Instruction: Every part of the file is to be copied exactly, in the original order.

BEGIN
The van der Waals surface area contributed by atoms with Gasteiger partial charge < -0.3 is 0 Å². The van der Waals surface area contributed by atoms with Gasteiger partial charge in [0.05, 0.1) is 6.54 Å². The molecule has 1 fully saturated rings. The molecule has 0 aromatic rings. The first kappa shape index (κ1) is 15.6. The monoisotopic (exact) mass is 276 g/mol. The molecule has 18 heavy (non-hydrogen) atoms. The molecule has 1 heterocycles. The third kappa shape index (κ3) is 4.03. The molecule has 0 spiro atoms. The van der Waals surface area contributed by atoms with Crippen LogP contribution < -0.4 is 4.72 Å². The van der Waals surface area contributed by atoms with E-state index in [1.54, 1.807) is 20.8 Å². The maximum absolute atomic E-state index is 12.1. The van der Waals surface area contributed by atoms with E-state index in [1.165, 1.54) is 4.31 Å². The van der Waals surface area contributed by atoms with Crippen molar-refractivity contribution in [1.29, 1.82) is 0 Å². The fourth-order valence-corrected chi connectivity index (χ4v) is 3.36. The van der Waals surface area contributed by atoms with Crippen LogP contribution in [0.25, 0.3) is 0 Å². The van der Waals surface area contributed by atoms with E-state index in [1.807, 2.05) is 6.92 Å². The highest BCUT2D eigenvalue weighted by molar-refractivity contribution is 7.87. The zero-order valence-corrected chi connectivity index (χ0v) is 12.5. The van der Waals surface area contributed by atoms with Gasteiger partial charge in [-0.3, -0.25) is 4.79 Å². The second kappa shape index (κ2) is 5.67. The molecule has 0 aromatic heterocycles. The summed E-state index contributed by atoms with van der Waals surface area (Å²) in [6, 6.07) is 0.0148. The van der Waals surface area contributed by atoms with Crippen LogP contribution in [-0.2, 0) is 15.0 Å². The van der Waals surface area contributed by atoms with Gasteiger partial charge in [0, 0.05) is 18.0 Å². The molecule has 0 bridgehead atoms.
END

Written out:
The van der Waals surface area contributed by atoms with Gasteiger partial charge < -0.3 is 0 Å². The van der Waals surface area contributed by atoms with Gasteiger partial charge in [0.05, 0.1) is 6.54 Å². The molecule has 1 fully saturated rings. The molecule has 0 aromatic rings. The first kappa shape index (κ1) is 15.6. The monoisotopic (exact) mass is 276 g/mol. The molecule has 18 heavy (non-hydrogen) atoms. The molecule has 1 heterocycles. The third kappa shape index (κ3) is 4.03. The molecule has 0 spiro atoms. The van der Waals surface area contributed by atoms with Crippen LogP contribution < -0.4 is 4.72 Å². The van der Waals surface area contributed by atoms with E-state index in [1.54, 1.807) is 20.8 Å². The maximum absolute atomic E-state index is 12.1. The van der Waals surface area contributed by atoms with E-state index in [1.165, 1.54) is 4.31 Å². The van der Waals surface area contributed by atoms with Crippen molar-refractivity contribution in [1.29, 1.82) is 0 Å². The fourth-order valence-corrected chi connectivity index (χ4v) is 3.36. The van der Waals surface area contributed by atoms with Crippen LogP contribution in [0.25, 0.3) is 0 Å². The van der Waals surface area contributed by atoms with E-state index in [1.807, 2.05) is 6.92 Å². The highest BCUT2D eigenvalue weighted by molar-refractivity contribution is 7.87. The zero-order valence-corrected chi connectivity index (χ0v) is 12.5. The van der Waals surface area contributed by atoms with Gasteiger partial charge in [-0.3, -0.25) is 4.79 Å². The second kappa shape index (κ2) is 5.67. The molecule has 0 aromatic heterocycles. The summed E-state index contributed by atoms with van der Waals surface area (Å²) in [6, 6.07) is 0.0148. The van der Waals surface area contributed by atoms with Crippen LogP contribution in [-0.2, 0) is 15.0 Å². The van der Waals surface area contributed by atoms with Gasteiger partial charge in [0, 0.05) is 18.0 Å². The molecule has 0 bridgehead atoms.